Make the Most of Your Internship
After accepting an internship offer, talk with your supervisor to confirm start date and hours. Ask about the dress code, and if you'll need an ID for security.
During your first days, clarify expectations with your supervisor:
- Find out what projects you will work on and what results are expected.
- Discuss what you hope to learn, and ask if your goals are realistic.
- Ask how interns are evaluated, as regular, substantive feedback is essential to your learning process.
These items can be recorded using a Learning Contract, which you and your supervisor can review as the internship progresses.
Offer to pitch in where needed and perform all assignments with care. Routine administrative tasks are often part of an intern's duties, but you can learn a lot by being part of the environment, even if you're not working on a major project. Work efficiently and you'll have more time to volunteer for new projects. Give your best effort to everything you're asked to do, and you'll be more likely to secure a strong reference and be given more responsibility.
Try to meet people at all levels of your organization and learn about their experience. They may offer advice and ideas informally, or you may arrange more formal informational interviews. Ask for the business cards of those you meet and follow any advice or leads they offer. Write a thank you note after an informational meeting and stay in touch, perhaps by sending a link to an interesting article, news of an upcoming conference, and the like.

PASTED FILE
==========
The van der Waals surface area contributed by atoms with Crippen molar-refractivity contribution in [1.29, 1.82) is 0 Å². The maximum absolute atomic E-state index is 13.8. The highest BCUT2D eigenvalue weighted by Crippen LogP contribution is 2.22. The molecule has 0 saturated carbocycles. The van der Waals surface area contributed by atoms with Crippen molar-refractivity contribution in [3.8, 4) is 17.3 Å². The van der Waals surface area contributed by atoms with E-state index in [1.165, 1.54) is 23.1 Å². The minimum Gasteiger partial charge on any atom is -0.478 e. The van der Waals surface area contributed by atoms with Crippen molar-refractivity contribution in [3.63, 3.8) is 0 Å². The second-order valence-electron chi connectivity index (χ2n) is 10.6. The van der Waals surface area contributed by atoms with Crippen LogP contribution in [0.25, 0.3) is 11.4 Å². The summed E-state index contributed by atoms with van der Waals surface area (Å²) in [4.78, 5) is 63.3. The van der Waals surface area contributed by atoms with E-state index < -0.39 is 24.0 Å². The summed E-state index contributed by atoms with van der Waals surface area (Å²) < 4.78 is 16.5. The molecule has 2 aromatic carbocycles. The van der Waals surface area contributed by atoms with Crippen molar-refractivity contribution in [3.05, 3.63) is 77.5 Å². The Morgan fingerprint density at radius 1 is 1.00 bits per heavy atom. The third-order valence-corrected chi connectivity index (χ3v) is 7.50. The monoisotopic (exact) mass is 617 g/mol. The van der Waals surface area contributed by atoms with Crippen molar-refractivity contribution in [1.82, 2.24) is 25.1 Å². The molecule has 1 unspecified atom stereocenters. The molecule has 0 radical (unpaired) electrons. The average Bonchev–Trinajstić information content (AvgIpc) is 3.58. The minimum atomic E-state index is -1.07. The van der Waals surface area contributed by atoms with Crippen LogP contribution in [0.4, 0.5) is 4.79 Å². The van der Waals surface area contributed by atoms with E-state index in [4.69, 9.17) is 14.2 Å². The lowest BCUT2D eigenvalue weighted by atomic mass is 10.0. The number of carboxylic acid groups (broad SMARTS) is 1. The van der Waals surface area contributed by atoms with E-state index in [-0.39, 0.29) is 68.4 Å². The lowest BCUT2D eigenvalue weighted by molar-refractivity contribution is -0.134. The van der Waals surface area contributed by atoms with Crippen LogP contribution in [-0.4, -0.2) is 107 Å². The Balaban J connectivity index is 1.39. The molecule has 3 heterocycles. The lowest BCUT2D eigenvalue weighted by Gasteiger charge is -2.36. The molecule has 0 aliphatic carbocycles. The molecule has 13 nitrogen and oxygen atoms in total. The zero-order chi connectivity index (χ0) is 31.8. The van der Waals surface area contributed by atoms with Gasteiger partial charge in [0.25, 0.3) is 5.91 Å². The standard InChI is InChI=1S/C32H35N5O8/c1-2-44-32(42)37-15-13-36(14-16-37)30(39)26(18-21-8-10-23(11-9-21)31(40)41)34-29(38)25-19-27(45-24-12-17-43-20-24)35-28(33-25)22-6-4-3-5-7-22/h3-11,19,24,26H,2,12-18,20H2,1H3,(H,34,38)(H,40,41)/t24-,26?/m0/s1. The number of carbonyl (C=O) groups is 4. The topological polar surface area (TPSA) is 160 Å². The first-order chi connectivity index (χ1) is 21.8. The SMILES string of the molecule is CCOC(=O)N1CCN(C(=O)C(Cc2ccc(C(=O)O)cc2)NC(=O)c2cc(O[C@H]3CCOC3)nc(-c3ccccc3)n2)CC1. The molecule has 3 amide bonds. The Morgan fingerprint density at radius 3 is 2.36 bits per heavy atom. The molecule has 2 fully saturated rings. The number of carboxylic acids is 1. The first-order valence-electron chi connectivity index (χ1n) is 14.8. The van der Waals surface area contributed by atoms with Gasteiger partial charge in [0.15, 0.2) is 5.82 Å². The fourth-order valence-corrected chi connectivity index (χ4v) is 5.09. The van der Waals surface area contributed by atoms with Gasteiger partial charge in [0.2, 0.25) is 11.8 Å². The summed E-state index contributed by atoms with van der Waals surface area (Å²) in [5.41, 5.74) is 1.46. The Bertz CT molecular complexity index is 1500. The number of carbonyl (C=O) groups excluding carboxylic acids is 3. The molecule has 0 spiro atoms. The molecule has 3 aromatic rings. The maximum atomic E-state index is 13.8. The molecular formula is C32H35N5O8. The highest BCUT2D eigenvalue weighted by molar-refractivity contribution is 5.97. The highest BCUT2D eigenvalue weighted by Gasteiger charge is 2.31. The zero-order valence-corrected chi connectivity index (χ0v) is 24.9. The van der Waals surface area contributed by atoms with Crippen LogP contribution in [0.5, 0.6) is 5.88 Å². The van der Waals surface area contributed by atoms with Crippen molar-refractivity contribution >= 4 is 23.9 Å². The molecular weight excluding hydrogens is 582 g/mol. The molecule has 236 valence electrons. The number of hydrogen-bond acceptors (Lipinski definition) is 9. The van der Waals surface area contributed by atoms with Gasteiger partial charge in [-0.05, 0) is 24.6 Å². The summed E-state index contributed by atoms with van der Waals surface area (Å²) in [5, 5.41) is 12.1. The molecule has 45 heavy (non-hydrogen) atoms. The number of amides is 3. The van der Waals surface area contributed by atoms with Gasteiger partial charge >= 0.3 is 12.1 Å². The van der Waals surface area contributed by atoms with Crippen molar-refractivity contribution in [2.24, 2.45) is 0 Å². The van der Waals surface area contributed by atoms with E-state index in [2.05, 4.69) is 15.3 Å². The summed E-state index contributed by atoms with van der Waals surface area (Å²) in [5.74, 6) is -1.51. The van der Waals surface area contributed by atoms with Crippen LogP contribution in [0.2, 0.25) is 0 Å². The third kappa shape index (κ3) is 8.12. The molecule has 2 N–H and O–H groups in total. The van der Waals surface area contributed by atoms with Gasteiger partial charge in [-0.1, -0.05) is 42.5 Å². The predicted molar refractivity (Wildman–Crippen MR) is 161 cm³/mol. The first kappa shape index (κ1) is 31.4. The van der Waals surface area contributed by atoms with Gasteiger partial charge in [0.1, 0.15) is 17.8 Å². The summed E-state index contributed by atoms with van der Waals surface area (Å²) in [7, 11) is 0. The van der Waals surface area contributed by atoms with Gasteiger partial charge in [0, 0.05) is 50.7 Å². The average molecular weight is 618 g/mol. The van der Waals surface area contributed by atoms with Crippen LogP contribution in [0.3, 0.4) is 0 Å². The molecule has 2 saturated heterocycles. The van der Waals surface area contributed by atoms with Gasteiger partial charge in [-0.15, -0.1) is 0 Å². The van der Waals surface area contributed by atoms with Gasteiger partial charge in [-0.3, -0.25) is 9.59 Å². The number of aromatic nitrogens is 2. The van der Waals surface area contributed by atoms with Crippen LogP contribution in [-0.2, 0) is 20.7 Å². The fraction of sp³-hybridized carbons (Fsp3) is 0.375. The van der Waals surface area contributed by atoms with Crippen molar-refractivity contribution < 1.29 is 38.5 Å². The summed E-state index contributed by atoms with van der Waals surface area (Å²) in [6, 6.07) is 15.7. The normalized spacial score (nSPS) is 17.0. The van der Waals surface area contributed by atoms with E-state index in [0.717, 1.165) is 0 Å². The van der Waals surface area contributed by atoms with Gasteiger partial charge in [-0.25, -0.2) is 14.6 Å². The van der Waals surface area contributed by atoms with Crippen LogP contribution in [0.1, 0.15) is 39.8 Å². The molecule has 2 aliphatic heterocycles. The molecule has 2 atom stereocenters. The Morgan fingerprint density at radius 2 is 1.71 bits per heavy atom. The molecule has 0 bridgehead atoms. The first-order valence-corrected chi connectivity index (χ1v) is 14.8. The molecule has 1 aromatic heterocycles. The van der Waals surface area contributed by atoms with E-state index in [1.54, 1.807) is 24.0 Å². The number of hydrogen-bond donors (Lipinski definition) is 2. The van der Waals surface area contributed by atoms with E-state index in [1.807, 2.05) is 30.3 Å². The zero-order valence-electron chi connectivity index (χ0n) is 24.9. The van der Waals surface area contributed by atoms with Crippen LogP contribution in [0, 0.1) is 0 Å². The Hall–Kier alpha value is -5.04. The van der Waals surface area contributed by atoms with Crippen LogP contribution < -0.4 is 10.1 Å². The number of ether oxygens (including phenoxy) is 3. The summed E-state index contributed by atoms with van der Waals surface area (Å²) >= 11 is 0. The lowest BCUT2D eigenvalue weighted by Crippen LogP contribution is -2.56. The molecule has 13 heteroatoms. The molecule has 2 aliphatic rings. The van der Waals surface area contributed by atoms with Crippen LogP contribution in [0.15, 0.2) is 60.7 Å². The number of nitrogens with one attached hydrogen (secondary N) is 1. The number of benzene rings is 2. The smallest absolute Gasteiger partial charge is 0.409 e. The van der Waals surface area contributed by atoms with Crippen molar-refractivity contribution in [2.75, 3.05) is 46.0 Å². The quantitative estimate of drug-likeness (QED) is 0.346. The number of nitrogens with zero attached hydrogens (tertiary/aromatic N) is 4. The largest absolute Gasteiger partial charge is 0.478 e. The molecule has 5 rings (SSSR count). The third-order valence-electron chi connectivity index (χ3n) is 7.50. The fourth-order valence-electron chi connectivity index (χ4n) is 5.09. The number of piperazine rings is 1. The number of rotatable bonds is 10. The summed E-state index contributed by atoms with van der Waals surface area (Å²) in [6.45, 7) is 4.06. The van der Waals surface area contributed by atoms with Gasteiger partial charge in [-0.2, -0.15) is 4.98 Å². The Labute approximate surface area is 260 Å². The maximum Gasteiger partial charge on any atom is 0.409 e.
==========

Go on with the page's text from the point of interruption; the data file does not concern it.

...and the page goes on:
Developing professionalism and workplace etiquette is valuable part of your internship experience. Avoid conducting personal business at your internship. This includes phone conversations, emailing, texting, or making after-work plans. If something urgent arises, let your supervisor know as soon as you can.
At the End of Your Internship
- Finish all responsibilities and tie up any loose ends. Leave your workspace in order.
- Ask your supervisor or someone who knows your work well for a letter of reference. Make this request while still on-site and your performance is fresh in mind.
- If you're a junior interested in working for the organization after graduation, bring up the subject of employment before you leave. Assert your interest and qualifications and inquire about the next step to be considered for a full-time job.
- After you leave, send a thank you letter to your supervisor and to any other employees who served as mentors. Convey your appreciation for the experience and any references written on your behalf.
- Stay in touch with the people you met. An occasional email, phone call, or visit during school breaks will enable you to nurture your relationships with these members of your professional network.